They were a staple of my youth, with so many great songs.
I have vague recollections from my 8th-grade graduation of our entire class (all 17 of us), singing Joy to the World, and thinking that life didn’t get any better than this.
But as I started reading about Three Dog Night as part of putting this post together, I realized there was a lot I did not know about the band.
Let’s start with the name.
The official commentary included in the CD set Celebrate: The Three Dog Night Story, 1964–1975 states that vocalist Danny Hutton’s girlfriend, actress June Fairchild suggested the name after reading a magazine article about indigenous Australians, in which it was explained that on cold nights they would customarily sleep in a hole in the ground while embracing a dingo, a native species of wild dog. On colder nights they would sleep with two dogs and if the night were freezing, it was a “three dog night”.
I would have never guessed.
The band was formed in 1967, with founding members consisting of vocalists Danny Hutton, Cory Wells, and Chuck Negron. This lineup was soon augmented by Jimmy Greenspoon (keyboards), Joe Schermie (bass), Michael Allsup (guitar), and Floyd Sneed (drums). The band had 21 Billboard Top 40 hits between 1969 and 1975, seven of which went gold, with three hitting number one.
The three US #1 songs each featured a different lead singer: “Mama Told Me Not to Come” (Cory Wells on lead); “Joy to the World” (Chuck Negron on lead); and “Black and White” (Danny Hutton on lead). Most of the songs recorded by Three Dog Night recorded were written by outside songwriters, including their three #1 songs.
Here’s a fun fact: In December 1972, Three Dog Night hosted Dick Clark’s first New Year’s Eve special, which was then entitled Three Dog Night’s New Year’s Rockin’ Eve.
The band broke up in 1976, but reunited in 1981. The band still performs, and currently consists of six members, with Hutton and Allsup still part of the lineup. Wells, Greenspoon, and Schermie have passed away, while Negron and Sneed left the band years ago. Amazingly, 30 people have been part of the band at one point.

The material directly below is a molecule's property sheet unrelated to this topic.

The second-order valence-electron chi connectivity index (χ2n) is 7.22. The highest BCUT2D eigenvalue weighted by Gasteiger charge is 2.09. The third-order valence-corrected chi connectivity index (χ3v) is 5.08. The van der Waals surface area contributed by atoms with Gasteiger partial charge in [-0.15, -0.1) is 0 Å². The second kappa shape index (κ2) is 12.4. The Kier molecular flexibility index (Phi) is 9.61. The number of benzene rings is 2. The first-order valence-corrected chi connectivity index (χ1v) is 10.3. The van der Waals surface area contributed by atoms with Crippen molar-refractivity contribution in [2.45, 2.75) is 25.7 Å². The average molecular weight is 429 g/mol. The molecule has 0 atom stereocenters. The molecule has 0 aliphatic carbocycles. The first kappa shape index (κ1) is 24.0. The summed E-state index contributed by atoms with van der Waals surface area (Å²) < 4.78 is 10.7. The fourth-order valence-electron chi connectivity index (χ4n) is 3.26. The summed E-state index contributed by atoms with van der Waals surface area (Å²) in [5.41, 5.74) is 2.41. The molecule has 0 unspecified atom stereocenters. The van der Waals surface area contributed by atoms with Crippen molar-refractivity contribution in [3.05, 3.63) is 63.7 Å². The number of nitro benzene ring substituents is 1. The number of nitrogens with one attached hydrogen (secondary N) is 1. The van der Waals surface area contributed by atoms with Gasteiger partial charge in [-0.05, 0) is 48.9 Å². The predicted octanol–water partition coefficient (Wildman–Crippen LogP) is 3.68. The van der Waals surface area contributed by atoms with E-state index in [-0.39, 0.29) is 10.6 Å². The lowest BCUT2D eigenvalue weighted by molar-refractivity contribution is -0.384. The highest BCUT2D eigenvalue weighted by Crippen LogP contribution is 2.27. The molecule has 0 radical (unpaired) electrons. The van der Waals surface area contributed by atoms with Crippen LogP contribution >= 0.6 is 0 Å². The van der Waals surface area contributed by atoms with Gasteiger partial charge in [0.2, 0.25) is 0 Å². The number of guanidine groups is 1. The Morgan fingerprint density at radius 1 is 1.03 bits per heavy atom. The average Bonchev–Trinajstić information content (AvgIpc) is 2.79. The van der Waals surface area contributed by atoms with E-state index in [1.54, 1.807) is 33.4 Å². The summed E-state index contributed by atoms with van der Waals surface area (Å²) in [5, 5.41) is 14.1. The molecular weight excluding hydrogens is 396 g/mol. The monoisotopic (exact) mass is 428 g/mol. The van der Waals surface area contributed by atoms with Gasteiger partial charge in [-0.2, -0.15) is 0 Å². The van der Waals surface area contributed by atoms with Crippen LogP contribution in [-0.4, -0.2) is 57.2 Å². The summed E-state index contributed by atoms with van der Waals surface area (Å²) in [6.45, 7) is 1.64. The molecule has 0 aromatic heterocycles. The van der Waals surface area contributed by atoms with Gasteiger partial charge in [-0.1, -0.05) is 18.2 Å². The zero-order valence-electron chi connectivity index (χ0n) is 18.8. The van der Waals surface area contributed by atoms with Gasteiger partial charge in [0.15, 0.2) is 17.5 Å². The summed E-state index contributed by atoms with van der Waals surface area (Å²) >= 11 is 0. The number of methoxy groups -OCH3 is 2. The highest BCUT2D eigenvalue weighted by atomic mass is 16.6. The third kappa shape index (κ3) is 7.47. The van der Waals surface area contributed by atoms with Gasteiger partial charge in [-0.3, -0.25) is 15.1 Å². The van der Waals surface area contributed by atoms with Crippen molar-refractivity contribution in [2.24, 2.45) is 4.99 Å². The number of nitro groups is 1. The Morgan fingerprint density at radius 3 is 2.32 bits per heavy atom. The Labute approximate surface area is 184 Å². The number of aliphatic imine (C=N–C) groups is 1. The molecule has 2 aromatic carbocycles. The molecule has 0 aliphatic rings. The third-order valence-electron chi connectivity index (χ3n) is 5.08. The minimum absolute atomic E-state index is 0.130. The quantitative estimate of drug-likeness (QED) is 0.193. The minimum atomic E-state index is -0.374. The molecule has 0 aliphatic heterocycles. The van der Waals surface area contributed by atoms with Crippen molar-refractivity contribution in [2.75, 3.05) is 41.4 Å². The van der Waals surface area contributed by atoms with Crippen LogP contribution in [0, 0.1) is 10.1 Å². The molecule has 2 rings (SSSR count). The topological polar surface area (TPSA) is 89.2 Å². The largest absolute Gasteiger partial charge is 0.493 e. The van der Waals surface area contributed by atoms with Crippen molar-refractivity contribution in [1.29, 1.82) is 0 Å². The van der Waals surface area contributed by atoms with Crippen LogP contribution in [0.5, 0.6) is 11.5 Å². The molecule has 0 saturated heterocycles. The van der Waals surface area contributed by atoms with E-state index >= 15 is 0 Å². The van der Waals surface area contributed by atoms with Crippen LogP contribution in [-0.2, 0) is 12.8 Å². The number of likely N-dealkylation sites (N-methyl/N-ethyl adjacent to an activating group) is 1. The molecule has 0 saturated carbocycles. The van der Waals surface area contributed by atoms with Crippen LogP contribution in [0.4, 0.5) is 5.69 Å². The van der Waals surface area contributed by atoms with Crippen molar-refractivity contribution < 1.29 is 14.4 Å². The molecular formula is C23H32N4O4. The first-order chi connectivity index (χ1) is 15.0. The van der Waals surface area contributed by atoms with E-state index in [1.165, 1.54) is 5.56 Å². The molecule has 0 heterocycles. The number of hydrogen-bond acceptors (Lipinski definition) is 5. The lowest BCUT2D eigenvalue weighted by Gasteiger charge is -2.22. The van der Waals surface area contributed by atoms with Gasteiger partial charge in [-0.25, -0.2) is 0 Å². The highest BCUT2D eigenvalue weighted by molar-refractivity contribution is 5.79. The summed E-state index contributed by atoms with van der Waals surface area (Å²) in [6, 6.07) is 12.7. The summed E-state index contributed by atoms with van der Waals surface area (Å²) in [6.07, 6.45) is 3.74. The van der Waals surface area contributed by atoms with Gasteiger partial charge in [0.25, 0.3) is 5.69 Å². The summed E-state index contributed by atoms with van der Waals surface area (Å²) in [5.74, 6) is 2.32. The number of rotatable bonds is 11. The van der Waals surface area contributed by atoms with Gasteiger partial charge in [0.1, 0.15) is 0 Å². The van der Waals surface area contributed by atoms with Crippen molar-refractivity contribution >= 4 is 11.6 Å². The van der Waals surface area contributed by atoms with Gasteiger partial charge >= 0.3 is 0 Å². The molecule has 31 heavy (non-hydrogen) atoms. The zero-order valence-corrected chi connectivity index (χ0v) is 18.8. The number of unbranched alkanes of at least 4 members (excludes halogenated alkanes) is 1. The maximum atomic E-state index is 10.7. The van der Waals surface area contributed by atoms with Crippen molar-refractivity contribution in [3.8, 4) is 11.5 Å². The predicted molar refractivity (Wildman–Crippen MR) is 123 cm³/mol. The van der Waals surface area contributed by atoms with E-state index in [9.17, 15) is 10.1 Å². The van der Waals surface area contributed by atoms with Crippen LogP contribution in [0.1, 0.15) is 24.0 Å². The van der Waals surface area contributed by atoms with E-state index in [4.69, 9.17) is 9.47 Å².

Three Dog Night was one of the most successful bands in the United States during the late 1960s and early 1970s. Dunhill Records claimed that 40 million record albums were sold by the band during this time.
OK, enough background (courtesy of Wikipedia); let’s play some of their music. With so many great songs, it’s hard to narrow it down to just three of my favorites, but here goes. (If you’d like to see a listing of all of their albums and singles, you can click here).
The first song features the original band in concert:
The second song shows the band playing years later. But as you will see, they’ve still got it:
And finally, a song that seems relevant to our times.
This song was inspired by the United States Supreme Court decision of Brown v. Board of Education (1954), which outlawed racial segregation of public schools.
The original lyrics of the song opened with this verse, in reference to the court:
Their robes were black, their heads were white,
The schoolhouse doors were closed so tight,
Nine judges all set down their names,
To end the years and years of shame.
However, the version of the song covered by Three Dog Night, did not include this verse – making the song more universal, but also less historically specific. The song was written in 1954 by David I. Arkin and Earl Robinson, and first recorded by Pete Seeger in 1956, followed by Sammy Davis Jr. in 1957.
*image from the Los Angeles Times